Walking has become an activity in which young and old participate, but it wasn’t until the Independence weekend that I realised just how popular it had become. Seven years ago a very determined man decided it would be a good idea to walk around the island for Independence Day. It sounds like a great idea, especially when you consider that Saint Lucia is only 27 miles long and 14 miles wide. But following the course of the roads makes the round trip some 88 miles, and that is no mean feat.
When walking those hills that make our island so picturesque, 88 miles can seem like pure torture. But every year more people endure. What does it take to complete this arduous but rewarding journey? The simple answer is training and determination. If you seriously want to take part and finish, then your training should start early. If you lack experience, then your training for next year should start now.
Finding the time to take a 5 mile walk is much easier than finding the time for a 20 mile walk but the benefits speak for themselves: the longer you walk, the fitter you will be, and you will burn more calories. The aim when walking longer distances is to try to speed up, so that you can cover more distance in less time. You will want to start slowly and gradually build up your distance, then speed. Experts recommend that people training to walk a marathon need to start their training at least three months in advance. When you do the maths and work out that a marathon of just 26.2 miles, over 8-10 hours, takes at least three months’ training, then an 88 mile trek over a 24 hour period will take much longer. So where do you start?
The first thing is to make sure you have the right shoes for walking, and maybe more than one pair. Your footwear is important if you consider that a person, on average, takes 2,500 steps per mile on the big day, which equates to 220,000 steps. You need to choose shoes that provide comfort but that are also made for walking. There is a difference between running and walking shoes. When running, the sole tends to land first. But it is the heel that strikes the ground first when you walk. Points to remember when choosing the right shoes:
• Make sure they are light and flexible.
• They need to be breathable. Long distance walking can cause the feet to swell but don’t have shoes too loose otherwise they will rub and cause blisters.
• Flatter heeled trainers are best as they ease the pressure to the front of the foot, reducing the risk of blistered toes.
• The padding inside the shoe can help protect you from the pressures of walking and rough terrain.
Now you have the right shoes, it’s time to start hitting the streets. Start with small distances and gradually build up. Experts suggest that people training for a marathon should not start on their long-distance preparation until they are comfortable walking four miles at least three times a week. Only then does the real training begin!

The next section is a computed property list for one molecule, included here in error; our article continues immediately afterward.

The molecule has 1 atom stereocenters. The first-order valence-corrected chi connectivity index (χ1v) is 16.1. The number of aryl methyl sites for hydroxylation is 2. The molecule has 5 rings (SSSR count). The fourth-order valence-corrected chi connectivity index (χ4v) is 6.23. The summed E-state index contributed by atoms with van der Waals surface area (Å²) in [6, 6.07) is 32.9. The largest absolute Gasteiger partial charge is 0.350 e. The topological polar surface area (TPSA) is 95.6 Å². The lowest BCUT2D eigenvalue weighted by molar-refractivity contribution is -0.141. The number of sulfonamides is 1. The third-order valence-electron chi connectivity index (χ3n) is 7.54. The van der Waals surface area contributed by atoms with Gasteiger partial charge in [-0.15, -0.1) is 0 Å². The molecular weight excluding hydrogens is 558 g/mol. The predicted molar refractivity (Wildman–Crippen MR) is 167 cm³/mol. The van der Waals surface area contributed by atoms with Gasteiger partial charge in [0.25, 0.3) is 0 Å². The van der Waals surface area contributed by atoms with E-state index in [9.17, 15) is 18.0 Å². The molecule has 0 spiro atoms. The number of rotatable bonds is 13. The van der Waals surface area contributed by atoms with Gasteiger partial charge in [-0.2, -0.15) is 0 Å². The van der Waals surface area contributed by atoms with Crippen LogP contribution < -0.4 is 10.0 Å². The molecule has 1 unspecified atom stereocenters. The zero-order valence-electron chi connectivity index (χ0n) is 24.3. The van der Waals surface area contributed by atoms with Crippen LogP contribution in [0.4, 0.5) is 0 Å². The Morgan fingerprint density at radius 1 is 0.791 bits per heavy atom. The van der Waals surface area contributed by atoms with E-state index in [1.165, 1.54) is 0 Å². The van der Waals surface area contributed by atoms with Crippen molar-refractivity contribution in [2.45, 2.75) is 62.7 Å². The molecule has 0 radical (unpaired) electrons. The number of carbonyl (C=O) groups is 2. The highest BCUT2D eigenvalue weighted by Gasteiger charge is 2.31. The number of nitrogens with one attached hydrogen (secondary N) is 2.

Day 1 and 3 – Moderate walks of at least 4 miles.
Day 2 – Comfortable walk of at least 3 miles.
Day 4 – Cross-training for one hour.
Day 5 – Endurance walking, slowly building up to 80% of goal distance.
Day 6 – Recovery day with at least 30 minutes of cross-training or comfortable walking.
Day 7 – Rest day.
At the end of this stage, you should be walking at least 20 miles a week and can start on part two of the programme, making the following changes:
Day 1 – Interval walks of varied pacing for at least 4 miles.
Day 2 – Comfortable walks of at least 3 miles (no change).
Day 3 – Power walking for 5 to 6 miles.
Day 4 – Cross-training for 2 hours.
Day 5 – Endurance walking. At least once a month explore the route. Maybe choose Castries to Soufriere; Soufriere to Vieux Fort; Vieux Fort to Dennery; Dennery to Castries.
Day 6 – Increase cross-training to 45 minutes or comfortable walking.
Remember to give yourself time to adapt to these distances. You may not have the time (or energy) to walk those distances every week.
Apart from the obvious benefits of walking, like improving circulation, reducing body fat, strengthening muscles and bones, walking can improve your mood and reduce stress. Recent studies have revealed it can reduce the risk of Alzheimer’s Disease. So, tie up those laces and get walking! You have 12 months before the next around-the-island walk.
Kim Jackson is a UK-trained physiotherapist with over 20 years’ experience. She specialises in musculoskeletal pain and dysfunction including back pain and sciatica, stroke and other neuro conditions plus sports physiotherapy, having worked with local, regional and international athletes and teams treating injuries and analysing biomechanics to improve function and performance. She is registered with the Allied Health Council and is a member of PASL. She currently works at Bayside Therapy Services in Rodney Bay, O: 458 4409 or C: 284 5443; www.baysidetherapyservices.com